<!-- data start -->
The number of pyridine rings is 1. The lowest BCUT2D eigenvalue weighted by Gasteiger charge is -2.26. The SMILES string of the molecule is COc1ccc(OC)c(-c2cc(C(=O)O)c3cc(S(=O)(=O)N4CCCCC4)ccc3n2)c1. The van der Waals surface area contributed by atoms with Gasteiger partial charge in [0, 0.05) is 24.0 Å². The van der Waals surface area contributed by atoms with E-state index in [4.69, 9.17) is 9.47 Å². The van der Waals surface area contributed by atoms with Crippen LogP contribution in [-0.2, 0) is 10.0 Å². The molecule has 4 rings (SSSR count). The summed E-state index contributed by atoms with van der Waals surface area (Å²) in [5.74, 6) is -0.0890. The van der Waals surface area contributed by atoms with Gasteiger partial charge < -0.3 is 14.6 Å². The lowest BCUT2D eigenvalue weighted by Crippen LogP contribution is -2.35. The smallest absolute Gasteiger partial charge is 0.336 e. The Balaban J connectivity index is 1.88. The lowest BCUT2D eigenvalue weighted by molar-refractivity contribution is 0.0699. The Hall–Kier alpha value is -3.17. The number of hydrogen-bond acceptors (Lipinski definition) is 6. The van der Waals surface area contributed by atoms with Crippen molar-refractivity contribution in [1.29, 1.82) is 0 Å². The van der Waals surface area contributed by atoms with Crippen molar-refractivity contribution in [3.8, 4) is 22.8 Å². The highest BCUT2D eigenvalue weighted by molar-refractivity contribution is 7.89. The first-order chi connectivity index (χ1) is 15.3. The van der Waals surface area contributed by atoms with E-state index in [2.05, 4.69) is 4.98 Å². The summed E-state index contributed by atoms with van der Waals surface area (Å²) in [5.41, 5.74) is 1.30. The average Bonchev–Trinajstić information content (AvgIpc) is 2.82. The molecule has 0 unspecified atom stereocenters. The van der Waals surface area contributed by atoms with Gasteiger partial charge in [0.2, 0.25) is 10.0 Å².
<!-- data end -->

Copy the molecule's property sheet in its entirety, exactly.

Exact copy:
The number of pyridine rings is 1. The lowest BCUT2D eigenvalue weighted by Gasteiger charge is -2.26. The SMILES string of the molecule is COc1ccc(OC)c(-c2cc(C(=O)O)c3cc(S(=O)(=O)N4CCCCC4)ccc3n2)c1. The van der Waals surface area contributed by atoms with Gasteiger partial charge in [0, 0.05) is 24.0 Å². The van der Waals surface area contributed by atoms with E-state index in [4.69, 9.17) is 9.47 Å². The van der Waals surface area contributed by atoms with Crippen LogP contribution in [-0.2, 0) is 10.0 Å². The molecule has 4 rings (SSSR count). The summed E-state index contributed by atoms with van der Waals surface area (Å²) in [5.74, 6) is -0.0890. The van der Waals surface area contributed by atoms with Gasteiger partial charge < -0.3 is 14.6 Å². The lowest BCUT2D eigenvalue weighted by Crippen LogP contribution is -2.35. The smallest absolute Gasteiger partial charge is 0.336 e. The Balaban J connectivity index is 1.88. The lowest BCUT2D eigenvalue weighted by molar-refractivity contribution is 0.0699. The Hall–Kier alpha value is -3.17. The number of hydrogen-bond acceptors (Lipinski definition) is 6. The van der Waals surface area contributed by atoms with Crippen molar-refractivity contribution in [1.29, 1.82) is 0 Å². The van der Waals surface area contributed by atoms with Crippen molar-refractivity contribution in [3.8, 4) is 22.8 Å². The highest BCUT2D eigenvalue weighted by molar-refractivity contribution is 7.89. The first-order chi connectivity index (χ1) is 15.3. The van der Waals surface area contributed by atoms with E-state index in [2.05, 4.69) is 4.98 Å². The summed E-state index contributed by atoms with van der Waals surface area (Å²) in [5.41, 5.74) is 1.30. The average Bonchev–Trinajstić information content (AvgIpc) is 2.82. The molecule has 0 unspecified atom stereocenters. The van der Waals surface area contributed by atoms with Gasteiger partial charge in [0.2, 0.25) is 10.0 Å².